This paper presents a new method to calculate the geometric dilution of precision (GDOP) of GPS by incorporating the concept of model predictive filtering in the training process of neural networks to learn the relationship between GDOP and the azimuth and elevation of satellite. This method overcomes the shortcomings of the traditional back propagation neural networks, such as the slow convergence speed and easily falling into local minimum. A model predictive filtering algorithm is developed by using network weights as system state variables to optimize the network weights based on the neural network's error correction. During the training process, the neural network model error is corrected by compensating the deviation between the actual and target output via the model predictive filtering. Experimental results and comparison analysis demonstrate that the proposed method can effectively approximate GDOP with improved accuracy and reduced training time.

Neural network, Model predictive filtering, Weight training, GDOP approximation

GPS is a commonly used sensor in dynamic vehicle navigation. Its navigation accuracy is heavily dependent on the geometric dilution of precision (GDOP). GDOP is a geometrically determined factor, which is important to the layout design of a satellite-based navigation system [1-3]. It describes the geometric effect on the relationship between measurement error and position determination error, and its value is related to the number and geometric layout of satellites in navigation positioning [4,5].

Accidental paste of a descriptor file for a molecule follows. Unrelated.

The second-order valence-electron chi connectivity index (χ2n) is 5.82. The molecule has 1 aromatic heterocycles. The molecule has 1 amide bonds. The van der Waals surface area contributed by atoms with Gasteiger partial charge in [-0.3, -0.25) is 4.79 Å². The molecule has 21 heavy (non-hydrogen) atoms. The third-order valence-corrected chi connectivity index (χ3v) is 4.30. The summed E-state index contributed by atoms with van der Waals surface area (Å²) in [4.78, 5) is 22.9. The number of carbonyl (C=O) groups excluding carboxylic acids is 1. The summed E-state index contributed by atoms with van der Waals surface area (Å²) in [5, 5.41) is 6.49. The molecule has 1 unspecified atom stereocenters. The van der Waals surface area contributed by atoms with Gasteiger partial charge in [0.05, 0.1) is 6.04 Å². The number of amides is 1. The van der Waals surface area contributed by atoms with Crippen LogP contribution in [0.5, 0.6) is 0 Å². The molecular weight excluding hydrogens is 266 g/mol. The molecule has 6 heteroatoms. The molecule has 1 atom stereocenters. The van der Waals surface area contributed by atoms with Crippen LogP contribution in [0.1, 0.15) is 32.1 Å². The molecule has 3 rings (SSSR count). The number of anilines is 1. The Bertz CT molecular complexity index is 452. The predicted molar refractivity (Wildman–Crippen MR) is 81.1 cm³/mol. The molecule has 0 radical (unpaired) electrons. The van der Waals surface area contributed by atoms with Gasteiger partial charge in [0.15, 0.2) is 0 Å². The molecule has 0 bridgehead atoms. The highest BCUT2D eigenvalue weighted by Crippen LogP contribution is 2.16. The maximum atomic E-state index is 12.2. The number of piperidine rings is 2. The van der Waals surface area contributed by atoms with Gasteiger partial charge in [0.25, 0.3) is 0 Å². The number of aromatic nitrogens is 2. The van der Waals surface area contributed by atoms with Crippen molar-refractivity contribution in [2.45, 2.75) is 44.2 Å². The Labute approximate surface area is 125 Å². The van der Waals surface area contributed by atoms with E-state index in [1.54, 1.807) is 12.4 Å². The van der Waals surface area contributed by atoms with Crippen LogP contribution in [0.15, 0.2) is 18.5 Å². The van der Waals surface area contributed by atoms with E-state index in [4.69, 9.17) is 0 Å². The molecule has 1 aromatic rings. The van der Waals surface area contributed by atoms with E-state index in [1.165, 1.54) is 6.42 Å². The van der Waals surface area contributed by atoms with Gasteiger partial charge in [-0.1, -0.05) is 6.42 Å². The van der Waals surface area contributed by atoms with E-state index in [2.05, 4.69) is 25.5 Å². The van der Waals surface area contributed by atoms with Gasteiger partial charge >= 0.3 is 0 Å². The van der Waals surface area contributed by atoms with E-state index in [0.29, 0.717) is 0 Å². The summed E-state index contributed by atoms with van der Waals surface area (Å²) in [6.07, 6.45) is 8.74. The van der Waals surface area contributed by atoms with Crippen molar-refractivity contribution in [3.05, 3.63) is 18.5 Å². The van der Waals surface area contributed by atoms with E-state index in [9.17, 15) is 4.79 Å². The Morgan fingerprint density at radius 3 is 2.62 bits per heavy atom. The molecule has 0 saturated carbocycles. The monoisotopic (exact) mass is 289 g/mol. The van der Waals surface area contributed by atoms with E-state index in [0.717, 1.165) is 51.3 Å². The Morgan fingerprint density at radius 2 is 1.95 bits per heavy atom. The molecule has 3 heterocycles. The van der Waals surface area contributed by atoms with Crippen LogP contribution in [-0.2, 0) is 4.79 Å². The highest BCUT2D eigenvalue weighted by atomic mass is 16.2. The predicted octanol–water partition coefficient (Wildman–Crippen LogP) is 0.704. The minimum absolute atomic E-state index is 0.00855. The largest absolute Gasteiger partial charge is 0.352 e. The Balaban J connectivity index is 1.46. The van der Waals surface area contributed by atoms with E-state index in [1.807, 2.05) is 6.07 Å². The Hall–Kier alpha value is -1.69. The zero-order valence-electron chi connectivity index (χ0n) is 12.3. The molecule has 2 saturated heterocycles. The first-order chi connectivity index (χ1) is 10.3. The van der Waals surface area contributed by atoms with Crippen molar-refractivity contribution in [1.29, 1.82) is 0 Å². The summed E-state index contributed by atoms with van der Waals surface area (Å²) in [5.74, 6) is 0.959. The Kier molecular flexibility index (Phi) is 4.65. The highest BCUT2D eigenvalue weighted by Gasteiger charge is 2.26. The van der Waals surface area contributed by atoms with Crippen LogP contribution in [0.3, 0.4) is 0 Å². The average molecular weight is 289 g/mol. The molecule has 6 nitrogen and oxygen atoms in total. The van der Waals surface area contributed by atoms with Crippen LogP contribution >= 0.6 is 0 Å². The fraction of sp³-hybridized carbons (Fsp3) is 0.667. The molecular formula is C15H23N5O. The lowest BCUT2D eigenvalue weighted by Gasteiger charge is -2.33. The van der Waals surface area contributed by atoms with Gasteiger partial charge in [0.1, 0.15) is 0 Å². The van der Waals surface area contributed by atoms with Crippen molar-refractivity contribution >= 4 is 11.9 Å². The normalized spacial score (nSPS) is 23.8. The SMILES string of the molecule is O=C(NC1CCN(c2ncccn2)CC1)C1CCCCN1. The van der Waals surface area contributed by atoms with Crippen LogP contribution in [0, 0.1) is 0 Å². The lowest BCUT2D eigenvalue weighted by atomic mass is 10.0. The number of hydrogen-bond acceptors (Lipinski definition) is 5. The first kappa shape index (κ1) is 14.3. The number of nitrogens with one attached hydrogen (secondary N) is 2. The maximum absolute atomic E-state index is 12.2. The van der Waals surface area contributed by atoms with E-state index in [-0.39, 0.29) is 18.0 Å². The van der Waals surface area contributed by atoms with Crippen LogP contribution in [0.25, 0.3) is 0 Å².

The most straightforward approach to obtaining GDOP is to compute the trace of the measurement matrix inversion and then select the minimum one, which is called the matrix inversion solution (MIS). However, MIS presents a computational burden to the navigation processor [6,7]. Due to its strong robustness, non-linear fitting, self-learning ability and easy implementation, neural network has received great attention in the area of satellite navigation to process the satellites information (azimuth and elevation) and further calculate GDOP values [8,9]. This method can approximate any complex nonlinear relationship and its learning rule is easy to implement [10]. One of the earliest studies was reported by Simon and El-Sherief, where a back-propagation neural network (BPNN) was developed to learn the functional relationship between the measurement matrix and its inverse eigenvalues to obtain GDOP values [11]. As the training of weights is conducted by minimizing the error function via gradient descent, it suffers from the problem of local minimum. The computation of gradient descent is also expensive, as each iteration involves a time-consuming process of line search. Tafazoli and Mosavi developed a recurrent wavelet neural network (RWNN) to compute GDOP, where the activation function uses gradient steepest descent to improve the learning speed and network reliability [12]. However, due to the similar learning process as BPNN, the RWNN also suffers from the problem of local minimum. Hamed, et al. reported a feed-forward neural network training method based on principal component analysis and Levenberg-Marquardt (LM) to classify GPS GDOP [13]. However, this method still suffers from the local minimum problem, due to the use of gradient descent in the Levenberg-Marquardt optimization. Tabatabaei and Mosavi analyzed the performances of different neural network configurations and training methods based on GLONASS measurements, and further developed a genetic algorithm (GA) to optimize the neural network weights [14]. However, the performance of the genetic algorithm relies on how to effectively guide the mutation operator. Li, et al. reported a new method using general regression neural network (GRNN) for GDOP approximation, where the training samples were selected and normalized using spectrum analysis [15]. However, it causes an expensive computational load in the case of multiple-layer structure. In general, with most of the existing neural network models for GDOP estimation, the training process suffers from various problems such as the slow convergence speed, local minimum, and disturbance of sudden changes in the signals [16].